- Kingdom: Animalia
- Phylum: Chordata
- Class: Mammalia
- Order: Carnivora
- Family: Felidae
- Genus: Panthera
- Species: pardus
Scientific Name: Panthera pardus
- Panthera pardus pardus– Near Threatened African leopard, Africa (Jacobson et al. 2016)
- Panthera pardus nimr– Critically Endangered Arabian Leopard, Arabia, 45-200 individuals in the wild
- Panthera pardus saxicolor– Endangered Persian Leopard, Southwest Asia, 800-1,000 individuals in the wild
- Panthera pardus melas– Critically Endangered Javan Leopard, Java, 350-525 individuals in the wild
- Pantera pardus kotiya– Endangered Sri Lankan Leopard, Sri Lanka, 700-950 individuals in the wild
- Panthera pardus fusca– Near Threatened Indian Leopard, Indian sub-continent
- Panthera pardus delacouri– Endangered Indochinese Leopard, Southeast Asia into Southern China (Jacobson et al. 2016).
- Panthera pardus japonensis– Critically Endangered North-Chinese Leopard, Northern China (Jacobson et al. 2016)
- Panthera pardus orientalis– Critically Endangered Amur Leopard Russian Far East, Korean Peninsula and northeastern China, less than 60 individuals in the wild
* Panthera pardus melas and Panthera pardus nimr are tentative subspecies due to small population sample sizes
IUCN Red List of Status and Population
Vulnerable (Stein et al. 2016)
Populations are widely distributed across Asia and Africa, but populations have drastically decreased from their historic range and are reduced and isolated (Stein et al. 2016).
Population Trend: Decreasing
* As of 2015 Leopard status has been assessed regionally by the IUCN and have decreased >30% from majority of their home range (Stein et al. 2016)
Leopards are a highly adaptable species and widely distributed throughout the world. They can continue to live in areas where other large carnivores have been extirpated (Stein et al. 2016). Due to the substantial decrease of species over three generations (22.3 years), the species as a whole has been listed as vulnerable (Stein et al. 2016).
*For information on each region, visit IUCN Red List of Threatened Species: Panthera pardus
Weight: 37-145 pounds
Length: 5.25 to 7.55 feet
Lifespan: 10-12 years in the wild, 21-23 years in captivity (Hunt 2011).
About: Leopards coats can range from tawny to light yellow, with black spots called rosettes covering their pelage. Each cat’s rosettes are unique to each individual, and are circular in East Africa and more square in South Africa (Hunt 2011). Cubs are a smoky grey color without defined rosettes. There are melanistic leopards, which carry a recessive gene for a black coat and are mostly found in humid forests. Leopards vary in size depending on the geographical area. Males are larger than females, being sexually dimorphic cats.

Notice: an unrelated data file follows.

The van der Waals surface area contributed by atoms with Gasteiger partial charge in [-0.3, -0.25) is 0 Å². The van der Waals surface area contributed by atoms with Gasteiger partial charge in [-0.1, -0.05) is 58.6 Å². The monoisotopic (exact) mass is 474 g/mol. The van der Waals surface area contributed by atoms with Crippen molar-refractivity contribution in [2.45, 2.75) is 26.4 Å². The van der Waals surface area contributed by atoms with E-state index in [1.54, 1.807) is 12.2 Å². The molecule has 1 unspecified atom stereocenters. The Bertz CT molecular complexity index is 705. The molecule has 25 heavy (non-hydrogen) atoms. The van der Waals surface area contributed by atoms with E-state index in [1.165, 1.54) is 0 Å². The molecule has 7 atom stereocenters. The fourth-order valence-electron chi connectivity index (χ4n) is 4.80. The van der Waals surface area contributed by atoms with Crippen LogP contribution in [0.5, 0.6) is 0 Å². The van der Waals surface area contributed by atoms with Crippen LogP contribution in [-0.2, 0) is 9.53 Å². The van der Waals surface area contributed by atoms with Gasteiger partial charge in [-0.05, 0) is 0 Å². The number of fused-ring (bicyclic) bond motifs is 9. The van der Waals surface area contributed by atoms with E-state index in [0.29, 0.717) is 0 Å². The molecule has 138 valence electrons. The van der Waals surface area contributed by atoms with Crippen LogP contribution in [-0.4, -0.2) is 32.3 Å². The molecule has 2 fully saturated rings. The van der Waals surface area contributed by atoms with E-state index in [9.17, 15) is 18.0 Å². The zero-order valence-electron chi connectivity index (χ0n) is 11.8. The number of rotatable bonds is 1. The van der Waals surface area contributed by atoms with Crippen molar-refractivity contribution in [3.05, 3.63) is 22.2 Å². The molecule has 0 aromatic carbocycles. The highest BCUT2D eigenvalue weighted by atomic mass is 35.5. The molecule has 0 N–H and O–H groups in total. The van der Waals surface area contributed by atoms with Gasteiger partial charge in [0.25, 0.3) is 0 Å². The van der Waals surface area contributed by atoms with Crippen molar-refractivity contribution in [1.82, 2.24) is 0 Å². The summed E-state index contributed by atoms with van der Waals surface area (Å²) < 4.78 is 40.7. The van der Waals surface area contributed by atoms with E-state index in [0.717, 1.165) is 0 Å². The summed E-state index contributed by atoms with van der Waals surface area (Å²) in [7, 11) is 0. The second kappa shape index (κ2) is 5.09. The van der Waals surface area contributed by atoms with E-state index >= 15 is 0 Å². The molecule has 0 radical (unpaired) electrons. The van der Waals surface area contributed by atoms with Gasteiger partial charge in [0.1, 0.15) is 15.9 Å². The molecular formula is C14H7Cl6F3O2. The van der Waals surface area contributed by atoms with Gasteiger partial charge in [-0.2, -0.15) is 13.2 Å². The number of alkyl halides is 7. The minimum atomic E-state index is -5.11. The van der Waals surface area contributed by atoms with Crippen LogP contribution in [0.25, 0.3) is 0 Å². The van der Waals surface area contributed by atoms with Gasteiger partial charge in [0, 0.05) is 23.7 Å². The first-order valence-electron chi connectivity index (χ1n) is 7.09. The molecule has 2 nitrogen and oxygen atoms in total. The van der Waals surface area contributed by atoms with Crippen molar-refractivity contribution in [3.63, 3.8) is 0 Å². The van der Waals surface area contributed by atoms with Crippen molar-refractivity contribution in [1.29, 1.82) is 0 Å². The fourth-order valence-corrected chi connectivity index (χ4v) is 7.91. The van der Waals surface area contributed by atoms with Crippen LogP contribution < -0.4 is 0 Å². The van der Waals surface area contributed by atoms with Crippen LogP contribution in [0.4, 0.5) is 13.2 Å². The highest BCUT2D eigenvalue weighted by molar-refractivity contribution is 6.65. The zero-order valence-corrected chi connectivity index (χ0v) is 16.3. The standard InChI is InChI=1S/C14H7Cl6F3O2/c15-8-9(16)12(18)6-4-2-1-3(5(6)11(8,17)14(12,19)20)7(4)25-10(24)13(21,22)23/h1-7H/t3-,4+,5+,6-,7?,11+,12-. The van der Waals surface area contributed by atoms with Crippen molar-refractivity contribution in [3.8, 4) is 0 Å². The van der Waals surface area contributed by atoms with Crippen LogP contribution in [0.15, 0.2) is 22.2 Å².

Leopards are solitary as well as nocturnal carnivores. They are territorial, and use urine, claw marks, as well as vocalizations to mark their territories. Their habitat ranges from 7 square miles to 21 square miles depending on habitat availability. Male territory tends to overlap with multiple females. They are adequate swimmers with excellent vision and hearing, helping them hunt in densely forested areas (Hunt 2011). They can run approximately 40 miles per hour and can jump 7 feet vertically from standing.
Leopards will mate year round, with peak season being during the rain in May. Females will give birth once every 15 to 24 months, and will stop reproducing when they are 8.5 years of age (Hunt 2011). They are promiscuous breeders, having multiple mates. During copulation breeding pairs will share food resources and will separate after several days of mating (Hunt 2011). Females will give birth to an average of 2-3 cubs after 96 days of gestation and wean them after 3 months (Hunt 2011). They typically will leave their mothers after 13-18 months and lead a solitary life, although they may remain in contact with siblings during the early years of independence (Hunt 2011).
Mothers will protect their cubs by hiding them in dense brush, hollow tree trunks, or rocks while hunting. They will frequently move their den site to prevent other predators from finding them (Hunt 2011).
Leopards are generalist as well as opportunist obligate carnivores, ambushing their prey source. Depending on prey availability as well as competition, leopards prefer medium sized ungulates as their food source. Their diet is one of the most varied of the big cat species, and can feed on insects, birds, reptiles, small mammals, as well as large ungulates. Leopards will feed on domesticated animals, causing severe human-wildlife conflict (Stein et al. 2016).
Leopards typically do not chase their prey after they pounce, so they get as close as possible while hunting (Hunt 2011). They kill their prey by breaking their neck and asphyxiating them, then usually dragging the prey item into a tree or burying it, to get away from other predators (Hunt 2011). Leopards are extremely strong and are able to take on prey up to 10 times their own weight (Hunt 2011).
Habitat types: desert, semi-deserts, arid regions, savannah grasslands, montane regions, mountainous regions, rainforests, snowy regions, suburban and urban environments (Stein et al. 2016). They prefer areas with high tree densities (Hunt 2011).